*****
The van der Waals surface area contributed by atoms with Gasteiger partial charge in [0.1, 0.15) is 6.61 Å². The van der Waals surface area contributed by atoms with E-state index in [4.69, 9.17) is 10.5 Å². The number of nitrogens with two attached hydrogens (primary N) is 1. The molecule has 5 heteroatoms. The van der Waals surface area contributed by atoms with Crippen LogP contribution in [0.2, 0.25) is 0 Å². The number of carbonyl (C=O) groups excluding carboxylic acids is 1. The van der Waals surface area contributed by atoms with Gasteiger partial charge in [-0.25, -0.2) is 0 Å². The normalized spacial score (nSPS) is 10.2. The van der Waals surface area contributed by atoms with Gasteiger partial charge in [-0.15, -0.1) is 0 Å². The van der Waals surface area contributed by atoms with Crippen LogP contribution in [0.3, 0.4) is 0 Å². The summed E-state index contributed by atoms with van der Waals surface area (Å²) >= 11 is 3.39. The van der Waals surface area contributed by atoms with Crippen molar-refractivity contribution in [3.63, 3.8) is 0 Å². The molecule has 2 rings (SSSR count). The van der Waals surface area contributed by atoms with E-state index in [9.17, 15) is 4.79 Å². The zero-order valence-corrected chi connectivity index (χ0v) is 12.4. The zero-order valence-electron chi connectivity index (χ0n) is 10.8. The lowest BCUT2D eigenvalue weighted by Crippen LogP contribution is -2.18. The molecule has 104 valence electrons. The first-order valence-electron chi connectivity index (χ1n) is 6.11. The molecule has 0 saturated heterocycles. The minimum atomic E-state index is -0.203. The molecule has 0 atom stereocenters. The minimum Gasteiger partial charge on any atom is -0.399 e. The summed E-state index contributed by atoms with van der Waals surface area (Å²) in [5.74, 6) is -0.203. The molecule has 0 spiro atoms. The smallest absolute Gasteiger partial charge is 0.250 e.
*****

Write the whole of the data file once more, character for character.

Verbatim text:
The van der Waals surface area contributed by atoms with Gasteiger partial charge in [0.1, 0.15) is 6.61 Å². The van der Waals surface area contributed by atoms with E-state index in [4.69, 9.17) is 10.5 Å². The number of nitrogens with two attached hydrogens (primary N) is 1. The molecule has 5 heteroatoms. The van der Waals surface area contributed by atoms with Crippen LogP contribution in [0.2, 0.25) is 0 Å². The number of carbonyl (C=O) groups excluding carboxylic acids is 1. The van der Waals surface area contributed by atoms with Gasteiger partial charge in [-0.25, -0.2) is 0 Å². The normalized spacial score (nSPS) is 10.2. The van der Waals surface area contributed by atoms with Gasteiger partial charge in [-0.15, -0.1) is 0 Å². The van der Waals surface area contributed by atoms with Crippen LogP contribution in [0.3, 0.4) is 0 Å². The summed E-state index contributed by atoms with van der Waals surface area (Å²) >= 11 is 3.39. The van der Waals surface area contributed by atoms with Crippen molar-refractivity contribution in [3.63, 3.8) is 0 Å². The molecule has 2 rings (SSSR count). The van der Waals surface area contributed by atoms with E-state index in [9.17, 15) is 4.79 Å². The zero-order valence-corrected chi connectivity index (χ0v) is 12.4. The zero-order valence-electron chi connectivity index (χ0n) is 10.8. The lowest BCUT2D eigenvalue weighted by Crippen LogP contribution is -2.18. The molecule has 104 valence electrons. The first-order valence-electron chi connectivity index (χ1n) is 6.11. The molecule has 0 saturated heterocycles. The minimum atomic E-state index is -0.203. The molecule has 0 atom stereocenters. The minimum Gasteiger partial charge on any atom is -0.399 e. The summed E-state index contributed by atoms with van der Waals surface area (Å²) in [5.74, 6) is -0.203. The molecule has 0 spiro atoms. The smallest absolute Gasteiger partial charge is 0.250 e.